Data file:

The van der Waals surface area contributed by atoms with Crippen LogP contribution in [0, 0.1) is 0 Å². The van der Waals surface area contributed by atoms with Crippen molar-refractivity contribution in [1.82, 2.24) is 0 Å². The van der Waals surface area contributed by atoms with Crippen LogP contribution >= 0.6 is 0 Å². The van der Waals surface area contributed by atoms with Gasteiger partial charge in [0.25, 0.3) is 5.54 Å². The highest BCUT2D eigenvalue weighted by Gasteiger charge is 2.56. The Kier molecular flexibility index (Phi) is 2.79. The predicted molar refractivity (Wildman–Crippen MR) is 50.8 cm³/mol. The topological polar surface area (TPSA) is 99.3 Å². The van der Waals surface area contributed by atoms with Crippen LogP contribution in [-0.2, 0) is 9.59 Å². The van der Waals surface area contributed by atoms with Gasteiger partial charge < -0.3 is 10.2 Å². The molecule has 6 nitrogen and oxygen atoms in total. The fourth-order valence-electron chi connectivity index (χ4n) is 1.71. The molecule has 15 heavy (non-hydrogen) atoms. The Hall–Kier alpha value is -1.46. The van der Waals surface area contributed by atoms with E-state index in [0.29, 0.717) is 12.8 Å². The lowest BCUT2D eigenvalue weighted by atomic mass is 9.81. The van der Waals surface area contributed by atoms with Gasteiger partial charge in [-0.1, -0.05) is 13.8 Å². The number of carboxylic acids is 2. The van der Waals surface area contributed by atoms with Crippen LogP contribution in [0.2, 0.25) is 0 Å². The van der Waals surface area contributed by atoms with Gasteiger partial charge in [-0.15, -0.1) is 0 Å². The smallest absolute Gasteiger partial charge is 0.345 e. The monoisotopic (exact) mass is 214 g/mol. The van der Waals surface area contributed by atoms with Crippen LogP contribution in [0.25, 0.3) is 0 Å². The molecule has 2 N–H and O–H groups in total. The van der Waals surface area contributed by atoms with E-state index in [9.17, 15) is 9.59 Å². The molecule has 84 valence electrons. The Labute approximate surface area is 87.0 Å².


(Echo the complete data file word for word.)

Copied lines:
The van der Waals surface area contributed by atoms with Crippen LogP contribution in [0, 0.1) is 0 Å². The van der Waals surface area contributed by atoms with Crippen molar-refractivity contribution in [1.82, 2.24) is 0 Å². The van der Waals surface area contributed by atoms with Crippen LogP contribution >= 0.6 is 0 Å². The van der Waals surface area contributed by atoms with Gasteiger partial charge in [0.25, 0.3) is 5.54 Å². The highest BCUT2D eigenvalue weighted by Gasteiger charge is 2.56. The Kier molecular flexibility index (Phi) is 2.79. The predicted molar refractivity (Wildman–Crippen MR) is 50.8 cm³/mol. The topological polar surface area (TPSA) is 99.3 Å². The van der Waals surface area contributed by atoms with Crippen LogP contribution in [-0.2, 0) is 9.59 Å². The van der Waals surface area contributed by atoms with Gasteiger partial charge < -0.3 is 10.2 Å². The molecule has 6 nitrogen and oxygen atoms in total. The fourth-order valence-electron chi connectivity index (χ4n) is 1.71. The molecule has 15 heavy (non-hydrogen) atoms. The Hall–Kier alpha value is -1.46. The van der Waals surface area contributed by atoms with E-state index in [0.29, 0.717) is 12.8 Å². The lowest BCUT2D eigenvalue weighted by atomic mass is 9.81. The van der Waals surface area contributed by atoms with Gasteiger partial charge in [-0.1, -0.05) is 13.8 Å². The number of carboxylic acids is 2. The van der Waals surface area contributed by atoms with Crippen LogP contribution in [0.2, 0.25) is 0 Å². The van der Waals surface area contributed by atoms with Gasteiger partial charge in [-0.15, -0.1) is 0 Å². The smallest absolute Gasteiger partial charge is 0.345 e. The monoisotopic (exact) mass is 214 g/mol. The van der Waals surface area contributed by atoms with Crippen LogP contribution in [0.25, 0.3) is 0 Å². The molecule has 2 N–H and O–H groups in total. The van der Waals surface area contributed by atoms with E-state index in [9.17, 15) is 9.59 Å². The molecule has 84 valence electrons. The Labute approximate surface area is 87.0 Å².